Mount Hermon is a mountain cluster constituting the southern end of the Anti-Lebanon mountain range. Its summit straddles the border between Syria and Lebanon and, at 2,814 m above sea level, is the second highest point in Lebanon.
On the top, in the United Nations buffer zone between Syrian and Israeli-occupied territories, is the highest permanently manned UN position in the world, known as “Hermon Hotel”, located at 2814 metres altitude. The southern slopes of Mount Hermon extend to the Israeli-occupied portion of the Golan Heights.
The name Hermon is derived from the root ḥrm “sacred”, called also Jabal al-shaykh “mountain of the chief” (in Arabic).
This strategic mountain that has been a sacred landmark since the Bronze Age and was mentioned in the Epic of Gilgamesh. The first settlements date from 200 BC. It represents the northwestern limit of Israelite conquest under Moses and Joshua. It is also meant to be the place chosen by Jesus Christ for His Transfiguration.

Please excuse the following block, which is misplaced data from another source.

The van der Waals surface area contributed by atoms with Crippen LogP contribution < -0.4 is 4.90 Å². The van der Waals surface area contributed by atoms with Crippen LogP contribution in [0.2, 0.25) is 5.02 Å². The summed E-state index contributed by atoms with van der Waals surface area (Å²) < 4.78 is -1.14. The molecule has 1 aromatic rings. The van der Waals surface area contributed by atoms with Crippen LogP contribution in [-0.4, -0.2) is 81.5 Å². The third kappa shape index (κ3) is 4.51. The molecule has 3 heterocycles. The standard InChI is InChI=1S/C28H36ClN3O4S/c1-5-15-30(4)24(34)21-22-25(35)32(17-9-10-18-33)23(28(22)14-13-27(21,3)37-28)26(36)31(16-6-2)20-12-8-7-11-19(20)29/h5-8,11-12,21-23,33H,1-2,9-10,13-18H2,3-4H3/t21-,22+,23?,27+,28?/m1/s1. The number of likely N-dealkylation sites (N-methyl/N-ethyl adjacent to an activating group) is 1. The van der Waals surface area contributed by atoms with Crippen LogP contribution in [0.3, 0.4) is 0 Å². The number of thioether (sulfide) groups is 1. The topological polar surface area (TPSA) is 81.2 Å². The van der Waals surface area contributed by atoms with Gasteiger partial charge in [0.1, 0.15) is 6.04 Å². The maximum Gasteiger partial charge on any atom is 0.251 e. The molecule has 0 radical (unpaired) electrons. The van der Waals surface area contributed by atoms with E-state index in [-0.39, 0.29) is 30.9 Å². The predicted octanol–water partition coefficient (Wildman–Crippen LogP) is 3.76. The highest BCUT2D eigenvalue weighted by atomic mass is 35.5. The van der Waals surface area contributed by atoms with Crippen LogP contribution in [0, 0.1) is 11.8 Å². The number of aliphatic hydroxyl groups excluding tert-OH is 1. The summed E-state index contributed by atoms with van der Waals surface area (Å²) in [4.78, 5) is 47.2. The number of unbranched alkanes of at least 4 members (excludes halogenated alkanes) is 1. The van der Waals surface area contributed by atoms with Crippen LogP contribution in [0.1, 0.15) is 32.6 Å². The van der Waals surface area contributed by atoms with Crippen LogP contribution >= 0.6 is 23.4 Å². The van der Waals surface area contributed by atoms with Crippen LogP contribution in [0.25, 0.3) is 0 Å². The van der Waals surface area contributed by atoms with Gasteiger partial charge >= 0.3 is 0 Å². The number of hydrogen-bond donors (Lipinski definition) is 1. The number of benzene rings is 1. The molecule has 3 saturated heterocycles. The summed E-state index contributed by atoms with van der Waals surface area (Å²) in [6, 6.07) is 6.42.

Mount Hermon is mentioned (15 times) in the Bible as Hermon (by the Canaanites worshipers of Baal, in the Books of Kings), Sirion (by the Sidonians-Phoeniciens) or Senir (by the Amorites).
The Mount Hermon was also revered by the Romans. The highest temple of the ancient world sits on the summit of the mount and is known today as Qasr Antar.
More than 30 shrines and temples have been found in this geographical area giving it its historical relevance. Beside the Christian and Islamic communities, it is also considered a sacred place for the Druze that occupies the most villages that surrounds the mountain.
At its foot rise the two major sources of the Jordan River. This sacred place with its natural and archaeological features must become an international pilgrimage destination.
Mount Hermon hike:
Hikers have been using to hike to the summit of Mount Hermon each year on August 6, the day of the transfiguration of Jesus, but since the outbreak of the Syrian civil war, they stopped because of clashes that erupted from time to time on the Syrian side of the mountain.